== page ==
October 26, 2015 - 2:30 PM
KELOWNA – An unusually warm summer may have been nothing but a help to most farmers in the Okanagan but it’s forced pumpkin farmers to take steps to ensure customers get products that aren’t mushy and spoiled.
Jas Sanghera is the owner of Don-O-Ray Vegetables on Benvoulin Road. He says the unusual weather this year caused pumpkins and other squash plants to ripen much earlier than usual, but that’s not necessarily a good thing for a crop that’s expected for a specific time of year.
“For sure it was really, really early,” he says. “If I had planted two weeks early like we sometimes do I would have had pumpkins in end of July and they would have spoiled.”
Sanghera says the biggest enemy of pumpkins is moisture, which causes mold. Although they had to leave their pumpkins in the field longer than usual this year, they took steps to make sure they didn’t rot on the ground. He says consumers can take similar steps to ensure the pumpkins they buy last up to two weeks longer than they otherwise would.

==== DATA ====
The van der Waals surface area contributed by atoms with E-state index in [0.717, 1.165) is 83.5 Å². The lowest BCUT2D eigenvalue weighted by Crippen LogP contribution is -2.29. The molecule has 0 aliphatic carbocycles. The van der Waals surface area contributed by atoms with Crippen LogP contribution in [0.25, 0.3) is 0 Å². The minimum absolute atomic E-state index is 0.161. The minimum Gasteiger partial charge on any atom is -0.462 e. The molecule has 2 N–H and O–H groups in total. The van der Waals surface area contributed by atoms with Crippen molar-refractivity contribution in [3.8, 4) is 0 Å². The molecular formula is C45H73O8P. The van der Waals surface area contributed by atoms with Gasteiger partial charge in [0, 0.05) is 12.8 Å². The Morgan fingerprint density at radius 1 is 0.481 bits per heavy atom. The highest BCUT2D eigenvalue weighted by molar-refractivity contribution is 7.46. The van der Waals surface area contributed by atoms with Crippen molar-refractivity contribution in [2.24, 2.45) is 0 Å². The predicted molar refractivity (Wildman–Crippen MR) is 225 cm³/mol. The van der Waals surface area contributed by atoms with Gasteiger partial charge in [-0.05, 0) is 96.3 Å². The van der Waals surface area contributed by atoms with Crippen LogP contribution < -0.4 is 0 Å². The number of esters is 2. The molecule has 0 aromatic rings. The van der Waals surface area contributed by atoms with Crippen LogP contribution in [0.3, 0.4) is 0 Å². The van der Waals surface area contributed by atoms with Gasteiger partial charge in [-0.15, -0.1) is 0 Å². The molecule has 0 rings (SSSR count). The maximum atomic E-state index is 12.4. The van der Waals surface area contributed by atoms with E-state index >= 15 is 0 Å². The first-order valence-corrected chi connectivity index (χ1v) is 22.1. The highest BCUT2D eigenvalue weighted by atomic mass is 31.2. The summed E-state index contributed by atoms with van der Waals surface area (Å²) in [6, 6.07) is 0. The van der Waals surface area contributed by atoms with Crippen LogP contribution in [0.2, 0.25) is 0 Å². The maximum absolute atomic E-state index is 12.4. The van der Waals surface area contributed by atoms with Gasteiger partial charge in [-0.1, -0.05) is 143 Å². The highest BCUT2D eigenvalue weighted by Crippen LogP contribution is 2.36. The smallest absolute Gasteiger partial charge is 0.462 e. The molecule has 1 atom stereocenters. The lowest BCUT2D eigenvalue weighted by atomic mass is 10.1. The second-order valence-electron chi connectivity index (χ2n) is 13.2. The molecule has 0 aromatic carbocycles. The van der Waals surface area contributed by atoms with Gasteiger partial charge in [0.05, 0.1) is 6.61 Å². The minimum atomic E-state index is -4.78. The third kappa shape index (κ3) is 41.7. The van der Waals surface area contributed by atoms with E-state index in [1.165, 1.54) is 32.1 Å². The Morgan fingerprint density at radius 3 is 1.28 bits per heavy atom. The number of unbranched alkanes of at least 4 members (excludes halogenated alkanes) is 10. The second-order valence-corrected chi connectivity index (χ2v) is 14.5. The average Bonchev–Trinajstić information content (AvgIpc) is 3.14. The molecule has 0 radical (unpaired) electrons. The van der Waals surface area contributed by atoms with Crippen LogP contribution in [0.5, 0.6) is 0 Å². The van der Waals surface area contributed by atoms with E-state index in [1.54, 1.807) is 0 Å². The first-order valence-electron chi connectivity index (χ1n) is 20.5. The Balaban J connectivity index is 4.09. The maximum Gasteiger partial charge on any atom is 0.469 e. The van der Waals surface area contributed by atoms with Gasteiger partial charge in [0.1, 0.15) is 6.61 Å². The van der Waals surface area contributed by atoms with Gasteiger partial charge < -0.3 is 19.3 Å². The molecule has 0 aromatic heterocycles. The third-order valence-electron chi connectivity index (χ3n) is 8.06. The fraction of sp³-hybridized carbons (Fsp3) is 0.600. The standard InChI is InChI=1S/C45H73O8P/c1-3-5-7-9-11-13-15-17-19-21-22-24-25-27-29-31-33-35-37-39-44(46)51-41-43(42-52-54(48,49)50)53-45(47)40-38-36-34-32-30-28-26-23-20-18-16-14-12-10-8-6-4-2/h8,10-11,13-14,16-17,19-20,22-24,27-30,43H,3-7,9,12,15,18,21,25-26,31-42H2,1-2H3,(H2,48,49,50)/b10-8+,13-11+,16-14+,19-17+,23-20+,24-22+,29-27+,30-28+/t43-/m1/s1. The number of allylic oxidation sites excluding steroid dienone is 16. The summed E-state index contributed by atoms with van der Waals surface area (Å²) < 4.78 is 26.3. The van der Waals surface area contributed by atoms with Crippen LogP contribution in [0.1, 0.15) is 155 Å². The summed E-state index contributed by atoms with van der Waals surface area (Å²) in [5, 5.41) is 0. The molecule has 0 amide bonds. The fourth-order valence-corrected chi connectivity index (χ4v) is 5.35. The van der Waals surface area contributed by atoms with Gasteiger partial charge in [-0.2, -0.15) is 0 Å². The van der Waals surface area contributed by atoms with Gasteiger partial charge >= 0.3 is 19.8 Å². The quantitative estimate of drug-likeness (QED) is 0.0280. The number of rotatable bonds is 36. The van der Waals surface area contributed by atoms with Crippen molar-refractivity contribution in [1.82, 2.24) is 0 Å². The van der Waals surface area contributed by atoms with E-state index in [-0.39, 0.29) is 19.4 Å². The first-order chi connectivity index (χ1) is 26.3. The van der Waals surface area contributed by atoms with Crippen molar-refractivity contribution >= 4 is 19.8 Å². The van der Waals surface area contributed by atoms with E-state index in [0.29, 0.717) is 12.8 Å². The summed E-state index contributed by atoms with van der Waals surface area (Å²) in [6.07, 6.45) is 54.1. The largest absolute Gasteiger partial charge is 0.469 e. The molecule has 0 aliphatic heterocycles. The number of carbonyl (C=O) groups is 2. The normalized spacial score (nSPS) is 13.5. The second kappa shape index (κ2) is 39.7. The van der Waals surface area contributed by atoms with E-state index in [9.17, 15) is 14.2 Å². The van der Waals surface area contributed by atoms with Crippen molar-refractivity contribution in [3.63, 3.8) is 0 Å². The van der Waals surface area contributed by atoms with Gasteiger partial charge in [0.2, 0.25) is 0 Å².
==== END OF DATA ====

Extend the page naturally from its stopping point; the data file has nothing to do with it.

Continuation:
“The best thing to do is once you have your pumpkin carved, mix one teaspoon of bleach or vinegar with a quart of water and spray the outside and inside and all the cut areas,” he says. “That keeps it good for a couple weeks and keeps it from going black on the inside.”
He also recommends you bring your pumpkin in on cold nights.
“You don’t want to put them outside on concrete or they could rot,” he says. “Keep them at room temperature and don’t let them get moist. If it‘s too cold outside they’ll go bad.”
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